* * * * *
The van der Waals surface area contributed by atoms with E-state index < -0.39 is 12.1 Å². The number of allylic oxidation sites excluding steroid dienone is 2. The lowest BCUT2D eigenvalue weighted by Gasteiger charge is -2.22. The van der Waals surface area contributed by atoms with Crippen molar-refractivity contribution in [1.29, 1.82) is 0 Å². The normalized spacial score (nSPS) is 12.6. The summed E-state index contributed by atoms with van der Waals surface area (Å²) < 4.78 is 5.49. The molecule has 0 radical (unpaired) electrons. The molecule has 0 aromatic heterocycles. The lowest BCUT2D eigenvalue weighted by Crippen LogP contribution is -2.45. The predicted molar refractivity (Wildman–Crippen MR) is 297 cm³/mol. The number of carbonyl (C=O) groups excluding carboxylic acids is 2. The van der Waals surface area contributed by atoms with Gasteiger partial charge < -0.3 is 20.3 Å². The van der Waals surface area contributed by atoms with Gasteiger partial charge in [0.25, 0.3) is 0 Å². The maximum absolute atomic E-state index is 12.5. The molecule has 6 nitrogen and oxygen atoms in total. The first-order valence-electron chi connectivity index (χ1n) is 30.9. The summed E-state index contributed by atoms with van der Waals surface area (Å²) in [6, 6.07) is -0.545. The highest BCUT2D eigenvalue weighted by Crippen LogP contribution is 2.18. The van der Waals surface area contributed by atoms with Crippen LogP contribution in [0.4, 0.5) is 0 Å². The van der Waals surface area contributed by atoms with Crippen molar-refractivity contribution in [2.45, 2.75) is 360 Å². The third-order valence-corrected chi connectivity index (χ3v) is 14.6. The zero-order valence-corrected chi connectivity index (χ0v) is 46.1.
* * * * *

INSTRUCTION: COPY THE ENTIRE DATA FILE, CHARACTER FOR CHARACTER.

The van der Waals surface area contributed by atoms with E-state index < -0.39 is 12.1 Å². The number of allylic oxidation sites excluding steroid dienone is 2. The lowest BCUT2D eigenvalue weighted by Gasteiger charge is -2.22. The van der Waals surface area contributed by atoms with Crippen molar-refractivity contribution in [1.29, 1.82) is 0 Å². The normalized spacial score (nSPS) is 12.6. The summed E-state index contributed by atoms with van der Waals surface area (Å²) < 4.78 is 5.49. The molecule has 0 radical (unpaired) electrons. The molecule has 0 aromatic heterocycles. The lowest BCUT2D eigenvalue weighted by Crippen LogP contribution is -2.45. The predicted molar refractivity (Wildman–Crippen MR) is 297 cm³/mol. The number of carbonyl (C=O) groups excluding carboxylic acids is 2. The van der Waals surface area contributed by atoms with Gasteiger partial charge < -0.3 is 20.3 Å². The van der Waals surface area contributed by atoms with Gasteiger partial charge in [0.25, 0.3) is 0 Å². The maximum absolute atomic E-state index is 12.5. The molecule has 6 nitrogen and oxygen atoms in total. The first-order valence-electron chi connectivity index (χ1n) is 30.9. The summed E-state index contributed by atoms with van der Waals surface area (Å²) in [6, 6.07) is -0.545. The highest BCUT2D eigenvalue weighted by Crippen LogP contribution is 2.18. The van der Waals surface area contributed by atoms with Crippen LogP contribution in [0.4, 0.5) is 0 Å². The van der Waals surface area contributed by atoms with Crippen molar-refractivity contribution in [2.45, 2.75) is 360 Å². The third-order valence-corrected chi connectivity index (χ3v) is 14.6. The zero-order valence-corrected chi connectivity index (χ0v) is 46.1.